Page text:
OCR Interpretation


The day book. (Chicago, Ill.) 1911-1917, March 05, 1914, NOON EDITION, Image 1

Image and text provided by University of Illinois at Urbana-Champaign Library, Urbana, IL

Persistent link: http://chroniclingamerica.loc.gov/lccn/sn83045487/1914-03-05/ed-1/seq-1/

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NOON .EDITION
126 WAITRESSES'
CASES COMING UP
IN COURT TODAY
NOON EDITION
WOLGAST WILLING
TO PUT HIS DOUGH
INTO CHICAGO CUBS
THE DAY BOOK
An Adless Daily Newspaper.
N. D. Cochran,
Editor and Publisher.
500 South Peoria St.
398
Tel. Monroe 353.
Automatic 51-422.
By Mail, 50 Cents a Month.
VOL. 3, NO. 133
Chicago, Thursday, March 5, 1914
ONE CENT
DEATH HOVERS NEAR SICK MOTHER
AND HER BROOD OF EIGHT
0 o
TheStory of Helen Davis, Who Went To Work At 14 In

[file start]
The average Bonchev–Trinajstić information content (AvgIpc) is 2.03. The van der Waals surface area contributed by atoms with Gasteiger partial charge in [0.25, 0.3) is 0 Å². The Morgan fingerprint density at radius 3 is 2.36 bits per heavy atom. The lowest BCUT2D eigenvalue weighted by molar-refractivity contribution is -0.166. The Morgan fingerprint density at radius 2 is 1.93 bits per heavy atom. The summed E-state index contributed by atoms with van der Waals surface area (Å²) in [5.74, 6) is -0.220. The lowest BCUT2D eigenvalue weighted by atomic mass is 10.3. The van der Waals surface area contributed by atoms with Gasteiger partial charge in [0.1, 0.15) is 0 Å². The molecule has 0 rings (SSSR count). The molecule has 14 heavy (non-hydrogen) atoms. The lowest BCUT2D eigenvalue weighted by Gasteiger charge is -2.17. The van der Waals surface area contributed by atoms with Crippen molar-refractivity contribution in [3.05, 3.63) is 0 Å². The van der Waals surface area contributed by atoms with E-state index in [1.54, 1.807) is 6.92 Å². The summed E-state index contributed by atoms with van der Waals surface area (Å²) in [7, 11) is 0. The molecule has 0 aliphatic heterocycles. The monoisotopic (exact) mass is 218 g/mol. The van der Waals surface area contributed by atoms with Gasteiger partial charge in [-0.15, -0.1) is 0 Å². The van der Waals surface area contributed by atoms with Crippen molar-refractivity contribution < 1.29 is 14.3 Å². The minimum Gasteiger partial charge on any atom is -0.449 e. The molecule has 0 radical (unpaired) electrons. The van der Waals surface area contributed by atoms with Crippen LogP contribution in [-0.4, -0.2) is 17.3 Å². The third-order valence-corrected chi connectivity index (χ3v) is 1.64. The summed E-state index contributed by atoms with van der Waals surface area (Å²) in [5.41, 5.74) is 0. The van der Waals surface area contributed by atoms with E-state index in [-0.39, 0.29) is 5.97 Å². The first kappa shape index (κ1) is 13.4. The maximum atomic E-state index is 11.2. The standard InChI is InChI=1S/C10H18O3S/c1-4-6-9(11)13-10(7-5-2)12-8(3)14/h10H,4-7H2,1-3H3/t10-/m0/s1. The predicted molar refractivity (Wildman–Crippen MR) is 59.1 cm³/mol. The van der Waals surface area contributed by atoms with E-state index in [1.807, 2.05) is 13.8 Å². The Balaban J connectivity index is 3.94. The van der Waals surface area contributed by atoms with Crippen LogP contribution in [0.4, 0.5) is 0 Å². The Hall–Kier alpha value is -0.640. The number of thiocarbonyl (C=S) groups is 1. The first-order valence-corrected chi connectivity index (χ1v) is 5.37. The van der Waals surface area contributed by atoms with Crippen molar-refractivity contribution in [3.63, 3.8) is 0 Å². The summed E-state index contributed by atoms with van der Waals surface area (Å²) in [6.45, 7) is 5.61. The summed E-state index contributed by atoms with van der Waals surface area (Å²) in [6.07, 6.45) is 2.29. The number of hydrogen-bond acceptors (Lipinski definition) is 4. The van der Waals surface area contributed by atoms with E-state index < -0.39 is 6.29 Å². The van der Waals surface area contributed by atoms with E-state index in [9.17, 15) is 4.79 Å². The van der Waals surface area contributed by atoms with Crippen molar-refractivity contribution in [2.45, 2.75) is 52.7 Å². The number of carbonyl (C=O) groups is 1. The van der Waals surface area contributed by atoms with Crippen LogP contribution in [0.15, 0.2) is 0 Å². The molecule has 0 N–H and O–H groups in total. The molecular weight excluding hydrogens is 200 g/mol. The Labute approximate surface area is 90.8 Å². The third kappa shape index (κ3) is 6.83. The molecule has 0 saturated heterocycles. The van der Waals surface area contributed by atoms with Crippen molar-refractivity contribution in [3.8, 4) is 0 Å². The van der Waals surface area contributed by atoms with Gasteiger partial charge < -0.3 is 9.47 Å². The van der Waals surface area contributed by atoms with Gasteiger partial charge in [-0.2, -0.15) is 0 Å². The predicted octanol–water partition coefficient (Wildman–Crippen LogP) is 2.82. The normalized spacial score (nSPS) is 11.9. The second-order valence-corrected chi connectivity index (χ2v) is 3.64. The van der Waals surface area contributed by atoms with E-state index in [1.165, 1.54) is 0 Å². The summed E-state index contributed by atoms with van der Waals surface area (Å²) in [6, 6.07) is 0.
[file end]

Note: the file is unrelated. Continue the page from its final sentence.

the Mill, Where Consumption Found Her Oat
Her Brothers Also Victims.
BY NLXOLA GREELEY-SMITH
State Tuberculosis - Sanitarium,
Mont Alto, Pa., March 5. Mrs. Mar
garet Davis, wife of a" laborer, and
eight of her children, ranging in age
from 3 to 18, are all stricken with the
terrible disease which men call, the
great white plague, but which is real
ly the blackest plague and the great
est shame pf the human, race because
it is the result of poverty.
The poverty of the Davis family
forced the girls and boys into ;child
slavery. And that unholy slavery
rushed motherland-children into con
sumption. Doctors are inclined to
think that two or three of the nine
MAY live.
The Davis children, started to work
for a living when they were 14 years
of- age. The father and these chil
dren, all. working to maintain the lit
tle home in Dickson City, Pa., got $60
a month.
Two boys, Ralph and Joseph, work
ed in a coal mine, one as breaker boy.
The oldest girl, Helen, was em
ployed in a silk mill. Working ten
hours a day she got $4.50 a week.
The windows of that silk mill were
always closed so that the ends of silk
might not be blown about and in
jured. From the basement great

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